Across the nation, healthcare providers are experiencing unprecedented nursing shortages. Even before the pandemic, nursing shortages were evident with the COVID-19 pandemic only made the situation worse. There are several reasons for the shortages, but the prevailing one is the nurse-to-patient ratios which nurses are reeling against. Many are even striking to make a greater impression on management that something needs to be done…and soon.
Nurses Go on Strike
In states across the nation, nurses are protesting their current working conditions. Approximately 7,000 nurses from Mount Sinai Hospital and Montefiore Medical Center in the Bronx, a borough of New York City, went on strike January12th. The strike lasted three days and did achieve some positive results for the nurses. According to the New York State Nurses Association, tentative deals on staffing ratios at these two hospitals led to the strike’s end. Montefiore’s agreement included language that new safe staffing ratios in the Emergency Department, with new staffing language and financial penalties for failing to comply with safe staffing levels in all units. The Mount Sinai agreement also included agreed upon staffing ratios for all inpatient units with strict enforcement. Additionally, both agreements included a 19% increase in the nurses’ pay to be implemented over a three-year period.
On January 26, 2023, thousands of registered nurses (RNs) nationwide, members of National Nurses United (NNU) participated in a National Day of Action to rally for safe staffing ratios. The NNU has 225,000 members and is the nation’s largest union of RNs and its leading voice in advocating for federal legislation to establish safe staffing and nurse-to-patient ratio standards. NNU Executive Director Bonnie Castillo, RN states on the organization’s website, “On our National Day of Action, NNU members will stand up for staffing models that adequately protect patients, nurses, and our communities against public health crises.” The states which saw nurses in its hospitals participate in the NNU’s National Day of Action included: Arizona, California, Florida, Georgia, Kansas, Missouri, New York, North Carolina, and Texas.
How Bad Is the Nursing Shortage?
To better understand the nursing shortage, consider these statistics:
- 15% of U.S. hospitals reported shortages in critical care staff (Source: U.S. Department of Health and Human Services)
- From 2020 to 2021, the number of U.S. nurses decreased by over 100,000 – the largest single-year decline in four decades (Source: The Current Population Survey, published in Health Affairs magazine in January 2022)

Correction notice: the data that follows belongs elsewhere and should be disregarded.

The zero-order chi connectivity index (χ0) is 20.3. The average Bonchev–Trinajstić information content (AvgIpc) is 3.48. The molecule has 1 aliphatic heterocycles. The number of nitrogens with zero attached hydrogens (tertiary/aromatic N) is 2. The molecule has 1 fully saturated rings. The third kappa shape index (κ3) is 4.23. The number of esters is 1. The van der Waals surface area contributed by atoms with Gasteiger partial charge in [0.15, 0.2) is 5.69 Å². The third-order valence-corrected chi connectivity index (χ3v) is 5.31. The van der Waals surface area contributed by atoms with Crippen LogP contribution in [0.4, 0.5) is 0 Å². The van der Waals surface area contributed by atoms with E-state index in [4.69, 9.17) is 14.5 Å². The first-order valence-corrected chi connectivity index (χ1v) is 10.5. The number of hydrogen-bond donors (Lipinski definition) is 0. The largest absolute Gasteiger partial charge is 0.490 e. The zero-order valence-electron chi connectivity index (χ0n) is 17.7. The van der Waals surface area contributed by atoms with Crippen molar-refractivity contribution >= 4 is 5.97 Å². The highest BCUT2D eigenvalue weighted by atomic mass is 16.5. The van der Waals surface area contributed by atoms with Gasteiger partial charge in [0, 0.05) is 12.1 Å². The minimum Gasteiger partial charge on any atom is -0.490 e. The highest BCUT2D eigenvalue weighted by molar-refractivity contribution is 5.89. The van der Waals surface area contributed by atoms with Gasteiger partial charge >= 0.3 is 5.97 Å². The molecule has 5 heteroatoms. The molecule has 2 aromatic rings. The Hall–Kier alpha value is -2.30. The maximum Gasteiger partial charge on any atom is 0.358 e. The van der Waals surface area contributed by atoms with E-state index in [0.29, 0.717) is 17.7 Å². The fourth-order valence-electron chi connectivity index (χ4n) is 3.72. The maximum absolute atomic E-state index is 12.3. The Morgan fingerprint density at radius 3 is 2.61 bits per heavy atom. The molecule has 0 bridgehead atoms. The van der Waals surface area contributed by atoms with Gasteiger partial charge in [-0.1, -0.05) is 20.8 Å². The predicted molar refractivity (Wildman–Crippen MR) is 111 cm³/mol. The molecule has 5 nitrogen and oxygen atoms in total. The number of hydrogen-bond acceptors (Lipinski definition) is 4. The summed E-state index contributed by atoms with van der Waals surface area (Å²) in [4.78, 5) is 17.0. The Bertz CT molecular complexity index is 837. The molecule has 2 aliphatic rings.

- In New York state alone, there are estimated 170,000 RNs who are not practicing bedside nursing (Source: New York State Nurses Association)
- 52% of nurses polled nationwide indicated they were thinking of leaving the profession – up from 40% in the prior year’s survey (Source: American Nurses Foundation survey conducted in January 2022)
- The 2022 Nurse Salary Research Report by Nurse.com found that of 2,516 nurses, 29% were considering leaving the profession. Of the 28% who actually did leave the profession, pay and management were the top reasons cited. (Source: Nurse.com)
- For every bedside nurse who leaves, hospital incur $46,100 in additional cost. For every 1% decrease in nurse turnover, the average hospital saves $262,300 annually. 61% of hospitals had nurse vacancy rates of over 15%. (Source: The 2022 Nursing Solutions, Inc. (NSI) National Health Care Retention & RN Staffing Report)
New Solutions Needed
As hospitals, as well as other healthcare providers, strive to address the nursing shortage, it is essential that they use new, innovative approaches to help address their nurse shortages. In addition to negotiating new staffing ratios and pay increases, healthcare providers should look to leverage new solutions such as alternative nursing options where certain functions can be off-loaded to RNs working remotely. These functions can include monitoring the electronic medical record (EMR) system for incoming messages, reviewing lab results with patients, processing medication refills, and triaging patients to completing telephonic assessments, providing clinical advice using established symptom-based protocols and evidence-based guidelines, providing patient referrals to specialists and community resources, and telephonic patient education and counseling on various health topics.